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the redistribution of atoms or their groups among molecules of the same substance, as a result of which the substance becomes two or more different substances, some of which have more—and others fewer—of those atoms or groups than the original substance. Most disproportionation reactions are oxidation-reduction processes and are associated with the redistribution of atoms of oxygen or hydrogen. For example, upon heating, mercurous oxide yields mercury and mercuric oxide:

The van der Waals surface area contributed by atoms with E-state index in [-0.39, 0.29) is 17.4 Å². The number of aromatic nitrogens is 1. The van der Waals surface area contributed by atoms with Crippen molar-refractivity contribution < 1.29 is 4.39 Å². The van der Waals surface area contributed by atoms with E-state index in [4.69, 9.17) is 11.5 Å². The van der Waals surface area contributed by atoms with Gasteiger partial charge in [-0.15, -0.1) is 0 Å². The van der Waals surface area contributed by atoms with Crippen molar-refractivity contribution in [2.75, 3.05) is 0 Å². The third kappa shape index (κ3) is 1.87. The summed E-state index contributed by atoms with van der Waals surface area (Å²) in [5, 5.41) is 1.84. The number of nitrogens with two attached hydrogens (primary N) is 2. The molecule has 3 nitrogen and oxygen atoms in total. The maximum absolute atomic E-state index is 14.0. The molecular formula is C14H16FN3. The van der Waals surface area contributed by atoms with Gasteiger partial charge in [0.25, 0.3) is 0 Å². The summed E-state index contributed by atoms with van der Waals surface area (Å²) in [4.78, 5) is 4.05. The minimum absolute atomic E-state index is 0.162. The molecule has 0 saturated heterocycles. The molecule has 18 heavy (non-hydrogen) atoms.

In the presence of alkalies, aldehydes yield the corresponding alcohols and carboxylic acids (the Cannizzaro reaction):
Irreversible Zelinskii catalysis belongs to the same type of disproportionation reaction:
as does the conversion of free alkyl radicals into alkenes and alkanes:
2CH3–CH2 CH2=CH2 + Ch3–CH3
An example of a disproportionation reaction that is accompanied by redistribution of alkyl groups is the conversion of alkyl benzenes into a mixture of benzene and polyalkyl benzenes when treated with aluminum chloride:
The disproportionation reaction is extensively used in chemistry and often has great preparative significance.
B. L. DIATKIN